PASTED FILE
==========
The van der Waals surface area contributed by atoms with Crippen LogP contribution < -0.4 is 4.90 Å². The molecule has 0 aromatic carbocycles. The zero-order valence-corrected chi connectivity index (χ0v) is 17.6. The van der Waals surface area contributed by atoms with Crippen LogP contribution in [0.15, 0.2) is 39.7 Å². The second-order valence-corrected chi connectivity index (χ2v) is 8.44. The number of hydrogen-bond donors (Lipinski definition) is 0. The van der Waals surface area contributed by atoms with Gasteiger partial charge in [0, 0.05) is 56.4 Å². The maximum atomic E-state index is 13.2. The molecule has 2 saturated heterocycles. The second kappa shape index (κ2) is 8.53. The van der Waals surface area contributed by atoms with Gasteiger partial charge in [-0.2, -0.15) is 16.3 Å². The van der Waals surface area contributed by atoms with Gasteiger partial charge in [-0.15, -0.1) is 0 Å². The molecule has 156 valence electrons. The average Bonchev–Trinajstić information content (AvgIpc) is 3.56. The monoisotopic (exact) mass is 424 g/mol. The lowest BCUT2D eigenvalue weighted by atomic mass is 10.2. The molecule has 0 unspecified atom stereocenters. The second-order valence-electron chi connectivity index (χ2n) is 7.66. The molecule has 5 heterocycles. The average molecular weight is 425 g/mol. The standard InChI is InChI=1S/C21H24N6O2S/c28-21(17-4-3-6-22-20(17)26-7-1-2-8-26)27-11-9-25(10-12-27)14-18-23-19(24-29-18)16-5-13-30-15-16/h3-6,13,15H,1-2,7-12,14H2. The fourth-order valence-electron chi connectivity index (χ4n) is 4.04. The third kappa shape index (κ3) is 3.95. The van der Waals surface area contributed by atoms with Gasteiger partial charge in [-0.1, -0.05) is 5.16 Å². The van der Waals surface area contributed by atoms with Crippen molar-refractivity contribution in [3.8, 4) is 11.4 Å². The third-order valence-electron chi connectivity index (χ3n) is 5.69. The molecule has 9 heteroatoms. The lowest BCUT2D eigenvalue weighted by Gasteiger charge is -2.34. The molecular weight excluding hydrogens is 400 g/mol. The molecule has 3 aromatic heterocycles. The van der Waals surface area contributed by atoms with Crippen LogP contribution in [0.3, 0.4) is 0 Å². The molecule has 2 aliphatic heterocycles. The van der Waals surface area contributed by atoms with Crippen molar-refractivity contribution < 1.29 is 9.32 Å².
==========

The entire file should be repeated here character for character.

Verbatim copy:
The van der Waals surface area contributed by atoms with Crippen LogP contribution < -0.4 is 4.90 Å². The molecule has 0 aromatic carbocycles. The zero-order valence-corrected chi connectivity index (χ0v) is 17.6. The van der Waals surface area contributed by atoms with Crippen LogP contribution in [0.15, 0.2) is 39.7 Å². The second-order valence-corrected chi connectivity index (χ2v) is 8.44. The number of hydrogen-bond donors (Lipinski definition) is 0. The van der Waals surface area contributed by atoms with Gasteiger partial charge in [0, 0.05) is 56.4 Å². The maximum atomic E-state index is 13.2. The molecule has 2 saturated heterocycles. The second kappa shape index (κ2) is 8.53. The van der Waals surface area contributed by atoms with Gasteiger partial charge in [-0.2, -0.15) is 16.3 Å². The van der Waals surface area contributed by atoms with Gasteiger partial charge in [-0.15, -0.1) is 0 Å². The molecule has 156 valence electrons. The average Bonchev–Trinajstić information content (AvgIpc) is 3.56. The monoisotopic (exact) mass is 424 g/mol. The lowest BCUT2D eigenvalue weighted by atomic mass is 10.2. The molecule has 0 unspecified atom stereocenters. The second-order valence-electron chi connectivity index (χ2n) is 7.66. The molecule has 5 heterocycles. The average molecular weight is 425 g/mol. The standard InChI is InChI=1S/C21H24N6O2S/c28-21(17-4-3-6-22-20(17)26-7-1-2-8-26)27-11-9-25(10-12-27)14-18-23-19(24-29-18)16-5-13-30-15-16/h3-6,13,15H,1-2,7-12,14H2. The fourth-order valence-electron chi connectivity index (χ4n) is 4.04. The third kappa shape index (κ3) is 3.95. The van der Waals surface area contributed by atoms with Gasteiger partial charge in [-0.1, -0.05) is 5.16 Å². The van der Waals surface area contributed by atoms with Crippen molar-refractivity contribution in [3.8, 4) is 11.4 Å². The third-order valence-electron chi connectivity index (χ3n) is 5.69. The molecule has 9 heteroatoms. The lowest BCUT2D eigenvalue weighted by Gasteiger charge is -2.34. The molecular weight excluding hydrogens is 400 g/mol. The molecule has 3 aromatic heterocycles. The van der Waals surface area contributed by atoms with Crippen LogP contribution in [0.3, 0.4) is 0 Å². The molecule has 2 aliphatic heterocycles. The van der Waals surface area contributed by atoms with Crippen molar-refractivity contribution < 1.29 is 9.32 Å².